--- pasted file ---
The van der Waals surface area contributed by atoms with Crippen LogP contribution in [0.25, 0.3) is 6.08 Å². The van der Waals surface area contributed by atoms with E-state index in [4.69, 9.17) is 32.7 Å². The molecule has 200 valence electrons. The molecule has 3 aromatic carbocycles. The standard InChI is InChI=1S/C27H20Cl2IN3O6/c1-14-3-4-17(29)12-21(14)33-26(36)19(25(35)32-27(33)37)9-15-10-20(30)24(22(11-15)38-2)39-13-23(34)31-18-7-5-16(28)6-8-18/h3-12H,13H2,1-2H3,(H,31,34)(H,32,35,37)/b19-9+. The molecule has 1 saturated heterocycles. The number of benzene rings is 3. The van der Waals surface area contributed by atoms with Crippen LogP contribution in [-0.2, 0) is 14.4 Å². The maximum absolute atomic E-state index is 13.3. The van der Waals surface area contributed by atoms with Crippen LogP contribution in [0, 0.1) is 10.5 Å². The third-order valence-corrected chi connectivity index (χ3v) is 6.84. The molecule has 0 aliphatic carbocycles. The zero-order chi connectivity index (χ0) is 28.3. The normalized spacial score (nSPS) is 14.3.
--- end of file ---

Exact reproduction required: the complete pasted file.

The van der Waals surface area contributed by atoms with Crippen LogP contribution in [0.25, 0.3) is 6.08 Å². The van der Waals surface area contributed by atoms with E-state index in [4.69, 9.17) is 32.7 Å². The molecule has 200 valence electrons. The molecule has 3 aromatic carbocycles. The standard InChI is InChI=1S/C27H20Cl2IN3O6/c1-14-3-4-17(29)12-21(14)33-26(36)19(25(35)32-27(33)37)9-15-10-20(30)24(22(11-15)38-2)39-13-23(34)31-18-7-5-16(28)6-8-18/h3-12H,13H2,1-2H3,(H,31,34)(H,32,35,37)/b19-9+. The molecule has 1 saturated heterocycles. The number of benzene rings is 3. The van der Waals surface area contributed by atoms with Crippen LogP contribution in [-0.2, 0) is 14.4 Å². The maximum absolute atomic E-state index is 13.3. The van der Waals surface area contributed by atoms with Crippen LogP contribution in [0, 0.1) is 10.5 Å². The third-order valence-corrected chi connectivity index (χ3v) is 6.84. The molecule has 0 aliphatic carbocycles. The zero-order chi connectivity index (χ0) is 28.3. The normalized spacial score (nSPS) is 14.3.